Finally, the Bible consistently teaches that those who spend eternity separated from God do so because they willingly, knowingly, and continuously reject the gospel. John refers to this as the “sin unto death” (1 John 5:16) in the sense that those who refuse forgiveness through Christ will spend eternity separated from His love and grace.
It is not enough to know intellectually that Jesus Christ is the savior. “Even the demons believe that — and shudder” (James 2:19). To that knowledge must be added agreement and trust. If you are sick, you might have the knowledge that a particular medicine might cure you. You might even agree it has cured thousands of others suffering from the same sickness. However, until you personally receive it, you are not trusting it to cure you. In the same way, to receive Jesus Christ as the living Lord of your life, it is imperative not only that you know about Him and agree He is the Savior of the world, but that you personally place your trust in Him alone.
If you have not yet trusted in Jesus Christ as the Savior and Lord of your life, you can receive His forgiveness by:
1). recognizing you are a sinner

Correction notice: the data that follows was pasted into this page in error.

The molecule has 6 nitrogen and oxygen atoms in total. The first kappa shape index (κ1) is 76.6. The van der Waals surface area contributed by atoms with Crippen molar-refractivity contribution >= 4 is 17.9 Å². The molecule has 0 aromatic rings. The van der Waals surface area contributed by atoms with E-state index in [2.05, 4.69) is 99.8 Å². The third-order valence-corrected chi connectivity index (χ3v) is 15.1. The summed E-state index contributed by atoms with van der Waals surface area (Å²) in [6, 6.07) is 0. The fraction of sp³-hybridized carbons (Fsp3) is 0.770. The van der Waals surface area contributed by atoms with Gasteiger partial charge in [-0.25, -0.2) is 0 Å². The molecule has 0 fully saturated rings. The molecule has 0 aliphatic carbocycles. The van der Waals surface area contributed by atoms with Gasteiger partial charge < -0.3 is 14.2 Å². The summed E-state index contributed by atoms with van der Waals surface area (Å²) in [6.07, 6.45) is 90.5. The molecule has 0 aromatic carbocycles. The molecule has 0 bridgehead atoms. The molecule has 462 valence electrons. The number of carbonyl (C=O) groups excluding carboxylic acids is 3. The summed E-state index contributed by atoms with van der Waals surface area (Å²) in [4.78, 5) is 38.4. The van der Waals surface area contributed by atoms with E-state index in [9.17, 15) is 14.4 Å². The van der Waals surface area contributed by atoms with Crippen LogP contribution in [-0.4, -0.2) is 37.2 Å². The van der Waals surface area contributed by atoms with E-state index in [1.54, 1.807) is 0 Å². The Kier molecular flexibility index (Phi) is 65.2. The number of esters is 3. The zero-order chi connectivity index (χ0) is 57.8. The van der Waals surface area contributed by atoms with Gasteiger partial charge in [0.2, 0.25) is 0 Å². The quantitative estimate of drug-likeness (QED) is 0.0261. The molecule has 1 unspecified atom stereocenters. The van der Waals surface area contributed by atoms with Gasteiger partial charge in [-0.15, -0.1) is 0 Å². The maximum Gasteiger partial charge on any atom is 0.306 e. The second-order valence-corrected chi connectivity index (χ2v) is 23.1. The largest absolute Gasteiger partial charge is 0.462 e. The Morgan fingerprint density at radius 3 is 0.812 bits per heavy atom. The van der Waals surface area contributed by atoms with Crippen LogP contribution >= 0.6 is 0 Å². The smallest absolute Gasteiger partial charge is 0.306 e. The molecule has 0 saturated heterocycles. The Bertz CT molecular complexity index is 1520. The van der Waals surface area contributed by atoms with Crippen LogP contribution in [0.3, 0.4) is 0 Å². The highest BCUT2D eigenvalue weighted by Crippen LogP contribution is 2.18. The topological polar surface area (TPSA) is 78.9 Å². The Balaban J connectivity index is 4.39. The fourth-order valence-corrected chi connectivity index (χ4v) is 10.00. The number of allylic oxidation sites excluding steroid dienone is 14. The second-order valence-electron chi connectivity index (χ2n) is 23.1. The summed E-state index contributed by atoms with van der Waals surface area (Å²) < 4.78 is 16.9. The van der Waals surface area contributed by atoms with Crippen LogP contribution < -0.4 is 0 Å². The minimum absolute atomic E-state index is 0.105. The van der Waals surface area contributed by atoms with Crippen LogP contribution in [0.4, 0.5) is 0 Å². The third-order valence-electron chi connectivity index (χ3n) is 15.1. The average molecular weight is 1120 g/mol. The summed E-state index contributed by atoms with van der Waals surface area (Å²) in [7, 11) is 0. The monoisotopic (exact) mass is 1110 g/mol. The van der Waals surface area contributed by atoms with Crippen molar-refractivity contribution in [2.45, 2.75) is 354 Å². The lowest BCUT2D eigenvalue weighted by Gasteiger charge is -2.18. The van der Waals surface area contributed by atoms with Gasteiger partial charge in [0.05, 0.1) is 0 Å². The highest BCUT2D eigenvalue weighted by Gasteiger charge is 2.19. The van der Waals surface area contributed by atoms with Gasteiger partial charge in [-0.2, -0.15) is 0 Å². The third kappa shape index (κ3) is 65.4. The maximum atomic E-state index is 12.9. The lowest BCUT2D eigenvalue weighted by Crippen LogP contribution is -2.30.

2). repenting of your sins and
3). receiving Jesus as your personal Lord and Savior.
Simply bow your head right now and pray: Heavenly Father, I thank You that You have provided a way for me to have a relationship with You. I realize I am a sinner. I thank You that You are my perfect Father. I ask You, Jesus, to be my Savior and Lord. I repent and receive Your perfection in exchange for my sin; In Jesus’ Name I pray. Amen.
If you have prayed this prayer, you can know with certainty that you have eternal life — not based on my promise, but based on the words of Christ Himself who said, “I tell you the truth, whoever hears my word and believes him who sent me has (not might have or could have, but has) eternal life and will not be condemned; he has crossed over from death to life” (John 5:24).
— Hank Hanegraaff